Portugal wobbles over EU proposal to use seized Russian assets to rebuild Ukraine
Image: REUTERS/Alexander Ermochenko

Portugal wobbles over EU proposal to use seized Russian assets to rebuild Ukraine

“Being on sanctions list does not mean sanctioned person loses his or her assets”, says minister

Portugal has shown ‘a major wobble’ with regard to the EU proposal to use seized Russian assets to help rebuild Ukraine.

Talking on the sidelines of the NATO meeting of foreign ministers in Bucharest yesterday, the country’s chief of diplomacy João Gomes Cravinho stressed “there is a distinction to be made between freezing and losing those assets to the state, for other purposes (…) the mere fact of being on a sanctions list does not mean that the sanctioned person loses his or her assets”.

It is a far cry from the bottom line put forwards by President of the European Commission Ursula von der Leyen yesterday, who said: “”Russia must … pay financially for the devastation that it caused (…) The damage suffered by Ukraine is estimated at €600 billion. 

“Russia and its oligarchs have to compensate Ukraine for the damage and cover the costs for rebuilding the country.”

Mr Gomes Cravinho told journalists that he had “not yet analysed the commission’s proposals”, but that “Portugal has laws that must apply”. 

There are circumstances in which the State takes possession of items, he conceded, citing as an example the case of drug traffickers who “see their vehicles or ships lost to the State.”

“But we have our laws; Portugal is a State under the rule of law and will operate according to its laws,” he said. “I don’t yet know what the European Commission’s proposals are; we will look at them for sure. But there is a distinction to be made between freezing and losing those assets to the State, for other purposes.”

This could very well be a situation of Portugal wanting to keep ‘everyone happy’. Authorities have gone from saying early on in the conflict that there was almost nothing in the way of assets to seize in Portugal, to admitting that they have frozen over €18 million-worth.

These assets will almost certainly be linked to Russians holding golden visas/ even Portuguese nationality according to the Sephardic Jew amnesty, etc. – and therefore the situation may be being seen as ‘delicate’.

Portugal has always been extremely coy in revealing how many Russians enjoy Portuguese citizenship, essentially refusing all requests at transparency.

The European Commission’s position however is unwavering: “The damage suffered by Ukraine is estimated at €600 billion euros. Russia and its oligarchs have to compensate Ukraine for the damage and cover the costs for rebuilding the country,” said Ms von der Leyen yesterday, albeit the legalities of this position will have to be debated further at a meeting, later this month, of the G7 taskforce.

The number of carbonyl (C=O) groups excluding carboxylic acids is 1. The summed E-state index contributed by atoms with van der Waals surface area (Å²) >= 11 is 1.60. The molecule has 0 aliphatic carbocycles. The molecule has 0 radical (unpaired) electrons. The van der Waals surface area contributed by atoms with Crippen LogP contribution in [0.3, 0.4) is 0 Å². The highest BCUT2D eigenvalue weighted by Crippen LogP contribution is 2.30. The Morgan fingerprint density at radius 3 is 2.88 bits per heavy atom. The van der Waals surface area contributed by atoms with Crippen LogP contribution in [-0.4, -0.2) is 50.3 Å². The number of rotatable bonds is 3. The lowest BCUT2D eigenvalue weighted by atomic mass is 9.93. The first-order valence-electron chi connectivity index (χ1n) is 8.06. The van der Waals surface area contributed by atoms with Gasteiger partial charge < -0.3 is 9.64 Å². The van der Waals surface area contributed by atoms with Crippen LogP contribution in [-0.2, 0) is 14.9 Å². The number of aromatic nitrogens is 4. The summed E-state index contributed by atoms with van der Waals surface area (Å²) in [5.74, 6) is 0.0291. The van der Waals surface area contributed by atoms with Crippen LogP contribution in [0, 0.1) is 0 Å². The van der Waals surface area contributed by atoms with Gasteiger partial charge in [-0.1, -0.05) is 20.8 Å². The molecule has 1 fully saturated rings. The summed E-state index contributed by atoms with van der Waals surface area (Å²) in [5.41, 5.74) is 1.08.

What does seem likely is that assets could only be confiscated in the event of criminal convictions. To this end, the European Commission appears to be proposing the establishment of a specialised court, backed by the United Nations, “to investigate and prosecute Russia’s crime of aggression”.

According to a report by Reuters, Moscow has reacted to the words of Ms von der Leyen saying “seizing its funds or those of its citizens amounts to theft”. Russia continues to deny that its invasion of Ukrainian territory constitutes an aggression.

What did Ursula von der Leyen actually say?

Below sees the full text of the commission president’s extremely powerful message which suggests Portugal will now be under pressure to ‘come off the fence’:

“Russia’s invasion of Ukraine has brought death, devastation and unspeakable suffering.

“We all remember the horrors of Bucha.

“First, Russia must pay for its horrific crimes, including for its crime of aggression against a sovereign state.

“This is why, while continuing to support the International Criminal Court, we are proposing to set up a specialised court, backed by the United Nations, to investigate and prosecute Russia’s crime of aggression.

“We are ready to start working with the international community to get the broadest international support possible for this specialised court.

“Secondly, Russia must also pay financially for the devastation that it caused. The damage suffered by Ukraine is estimated at 600 billion euros. Russia and its oligarchs have to compensate Ukraine for the damage and cover the costs for rebuilding the country.

And we have the means to make Russia pay. We have blocked 300 billion euros of the Russian Central Bank reserves and we have frozen 19 billion euros of Russian oligarchs’ money.

In the short term, we could create, with our partners, a structure to manage these funds and invest them. We would then use the proceeds for Ukraine.

And once the sanctions are lifted, these funds should be used so that Russia pays full compensation for the damages caused to Ukraine.

We will work on an international agreement with our partners to make this possible. And together, we can find legal ways to get to it.

“Russia’s horrific crimes will not go unpunished”.

natasha.donn@portugalresident.com